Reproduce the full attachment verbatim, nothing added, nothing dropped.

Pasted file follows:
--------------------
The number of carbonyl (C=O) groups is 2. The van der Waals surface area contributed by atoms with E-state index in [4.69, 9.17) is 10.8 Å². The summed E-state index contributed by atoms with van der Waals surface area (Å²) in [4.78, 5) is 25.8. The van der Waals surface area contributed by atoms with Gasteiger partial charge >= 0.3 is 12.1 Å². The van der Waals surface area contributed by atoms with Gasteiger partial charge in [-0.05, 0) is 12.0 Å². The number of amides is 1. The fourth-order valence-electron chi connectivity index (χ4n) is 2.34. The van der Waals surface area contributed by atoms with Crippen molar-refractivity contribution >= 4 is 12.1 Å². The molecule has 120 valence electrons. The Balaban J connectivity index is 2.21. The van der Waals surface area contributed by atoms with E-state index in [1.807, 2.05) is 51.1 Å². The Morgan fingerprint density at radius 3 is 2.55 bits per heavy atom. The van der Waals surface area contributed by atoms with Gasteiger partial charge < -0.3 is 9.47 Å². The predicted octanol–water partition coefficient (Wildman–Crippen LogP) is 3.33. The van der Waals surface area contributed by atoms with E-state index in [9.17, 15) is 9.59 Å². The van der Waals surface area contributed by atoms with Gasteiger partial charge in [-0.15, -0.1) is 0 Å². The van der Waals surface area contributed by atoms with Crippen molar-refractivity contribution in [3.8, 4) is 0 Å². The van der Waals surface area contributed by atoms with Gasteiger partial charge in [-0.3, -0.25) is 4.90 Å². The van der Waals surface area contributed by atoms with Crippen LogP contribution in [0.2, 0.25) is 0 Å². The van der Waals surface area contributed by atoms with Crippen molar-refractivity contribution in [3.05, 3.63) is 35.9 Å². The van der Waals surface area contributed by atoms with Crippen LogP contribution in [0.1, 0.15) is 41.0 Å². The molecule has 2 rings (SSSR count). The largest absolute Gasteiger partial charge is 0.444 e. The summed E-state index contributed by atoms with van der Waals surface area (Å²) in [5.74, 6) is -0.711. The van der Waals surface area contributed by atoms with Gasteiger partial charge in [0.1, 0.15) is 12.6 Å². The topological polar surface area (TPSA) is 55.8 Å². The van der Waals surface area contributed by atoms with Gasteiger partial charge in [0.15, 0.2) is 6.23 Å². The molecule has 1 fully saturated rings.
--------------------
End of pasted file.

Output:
The number of carbonyl (C=O) groups is 2. The van der Waals surface area contributed by atoms with E-state index in [4.69, 9.17) is 10.8 Å². The summed E-state index contributed by atoms with van der Waals surface area (Å²) in [4.78, 5) is 25.8. The van der Waals surface area contributed by atoms with Gasteiger partial charge >= 0.3 is 12.1 Å². The van der Waals surface area contributed by atoms with Gasteiger partial charge in [-0.05, 0) is 12.0 Å². The number of amides is 1. The fourth-order valence-electron chi connectivity index (χ4n) is 2.34. The van der Waals surface area contributed by atoms with Crippen molar-refractivity contribution >= 4 is 12.1 Å². The molecule has 120 valence electrons. The Balaban J connectivity index is 2.21. The van der Waals surface area contributed by atoms with E-state index in [1.807, 2.05) is 51.1 Å². The Morgan fingerprint density at radius 3 is 2.55 bits per heavy atom. The van der Waals surface area contributed by atoms with Gasteiger partial charge < -0.3 is 9.47 Å². The predicted octanol–water partition coefficient (Wildman–Crippen LogP) is 3.33. The van der Waals surface area contributed by atoms with E-state index in [9.17, 15) is 9.59 Å². The van der Waals surface area contributed by atoms with Gasteiger partial charge in [-0.15, -0.1) is 0 Å². The van der Waals surface area contributed by atoms with Crippen molar-refractivity contribution in [3.8, 4) is 0 Å². The van der Waals surface area contributed by atoms with Gasteiger partial charge in [-0.3, -0.25) is 4.90 Å². The van der Waals surface area contributed by atoms with Crippen LogP contribution in [0.2, 0.25) is 0 Å². The van der Waals surface area contributed by atoms with Crippen molar-refractivity contribution in [3.05, 3.63) is 35.9 Å². The van der Waals surface area contributed by atoms with Crippen LogP contribution in [0.1, 0.15) is 41.0 Å². The molecule has 2 rings (SSSR count). The largest absolute Gasteiger partial charge is 0.444 e. The summed E-state index contributed by atoms with van der Waals surface area (Å²) in [5.74, 6) is -0.711. The van der Waals surface area contributed by atoms with Gasteiger partial charge in [0.1, 0.15) is 12.6 Å². The topological polar surface area (TPSA) is 55.8 Å². The van der Waals surface area contributed by atoms with Gasteiger partial charge in [0.15, 0.2) is 6.23 Å². The molecule has 1 fully saturated rings.